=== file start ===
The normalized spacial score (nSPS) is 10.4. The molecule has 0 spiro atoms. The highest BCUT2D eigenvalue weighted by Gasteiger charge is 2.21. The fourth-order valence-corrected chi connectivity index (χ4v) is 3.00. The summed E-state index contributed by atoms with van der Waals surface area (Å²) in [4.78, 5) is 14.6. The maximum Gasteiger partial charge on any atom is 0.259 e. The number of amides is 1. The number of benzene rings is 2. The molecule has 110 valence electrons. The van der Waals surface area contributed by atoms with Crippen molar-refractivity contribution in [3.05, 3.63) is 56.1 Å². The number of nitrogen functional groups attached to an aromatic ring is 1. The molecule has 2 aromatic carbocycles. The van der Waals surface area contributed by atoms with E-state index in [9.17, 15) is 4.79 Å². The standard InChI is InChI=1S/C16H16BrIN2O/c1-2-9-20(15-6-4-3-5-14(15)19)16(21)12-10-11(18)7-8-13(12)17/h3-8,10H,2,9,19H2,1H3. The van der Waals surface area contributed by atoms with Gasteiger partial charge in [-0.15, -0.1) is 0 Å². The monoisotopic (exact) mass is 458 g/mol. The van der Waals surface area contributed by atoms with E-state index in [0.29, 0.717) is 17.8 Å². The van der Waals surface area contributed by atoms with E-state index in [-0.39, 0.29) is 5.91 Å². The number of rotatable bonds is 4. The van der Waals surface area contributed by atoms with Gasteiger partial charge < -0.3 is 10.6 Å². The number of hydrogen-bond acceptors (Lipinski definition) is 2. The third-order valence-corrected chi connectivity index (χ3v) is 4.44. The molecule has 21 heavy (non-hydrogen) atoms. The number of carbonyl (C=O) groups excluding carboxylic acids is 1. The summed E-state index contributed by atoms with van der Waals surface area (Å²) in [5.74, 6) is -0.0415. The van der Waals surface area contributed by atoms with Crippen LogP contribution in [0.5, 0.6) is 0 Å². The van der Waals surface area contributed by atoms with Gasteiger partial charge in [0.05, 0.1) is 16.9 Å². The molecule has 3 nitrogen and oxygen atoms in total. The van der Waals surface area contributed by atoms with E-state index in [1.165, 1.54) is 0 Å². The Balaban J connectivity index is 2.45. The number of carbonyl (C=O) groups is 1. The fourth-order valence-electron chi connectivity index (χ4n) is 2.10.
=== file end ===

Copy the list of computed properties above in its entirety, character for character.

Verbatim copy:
The normalized spacial score (nSPS) is 10.4. The molecule has 0 spiro atoms. The highest BCUT2D eigenvalue weighted by Gasteiger charge is 2.21. The fourth-order valence-corrected chi connectivity index (χ4v) is 3.00. The summed E-state index contributed by atoms with van der Waals surface area (Å²) in [4.78, 5) is 14.6. The maximum Gasteiger partial charge on any atom is 0.259 e. The number of amides is 1. The number of benzene rings is 2. The molecule has 110 valence electrons. The van der Waals surface area contributed by atoms with Crippen molar-refractivity contribution in [3.05, 3.63) is 56.1 Å². The number of nitrogen functional groups attached to an aromatic ring is 1. The molecule has 2 aromatic carbocycles. The van der Waals surface area contributed by atoms with E-state index in [9.17, 15) is 4.79 Å². The standard InChI is InChI=1S/C16H16BrIN2O/c1-2-9-20(15-6-4-3-5-14(15)19)16(21)12-10-11(18)7-8-13(12)17/h3-8,10H,2,9,19H2,1H3. The van der Waals surface area contributed by atoms with Gasteiger partial charge in [-0.15, -0.1) is 0 Å². The monoisotopic (exact) mass is 458 g/mol. The van der Waals surface area contributed by atoms with E-state index in [0.29, 0.717) is 17.8 Å². The van der Waals surface area contributed by atoms with E-state index in [-0.39, 0.29) is 5.91 Å². The number of rotatable bonds is 4. The van der Waals surface area contributed by atoms with Gasteiger partial charge < -0.3 is 10.6 Å². The number of hydrogen-bond acceptors (Lipinski definition) is 2. The third-order valence-corrected chi connectivity index (χ3v) is 4.44. The molecule has 21 heavy (non-hydrogen) atoms. The number of carbonyl (C=O) groups excluding carboxylic acids is 1. The summed E-state index contributed by atoms with van der Waals surface area (Å²) in [5.74, 6) is -0.0415. The van der Waals surface area contributed by atoms with Crippen LogP contribution in [0.5, 0.6) is 0 Å². The van der Waals surface area contributed by atoms with Gasteiger partial charge in [0.05, 0.1) is 16.9 Å². The molecule has 3 nitrogen and oxygen atoms in total. The van der Waals surface area contributed by atoms with E-state index in [1.165, 1.54) is 0 Å². The Balaban J connectivity index is 2.45. The number of carbonyl (C=O) groups is 1. The fourth-order valence-electron chi connectivity index (χ4n) is 2.10.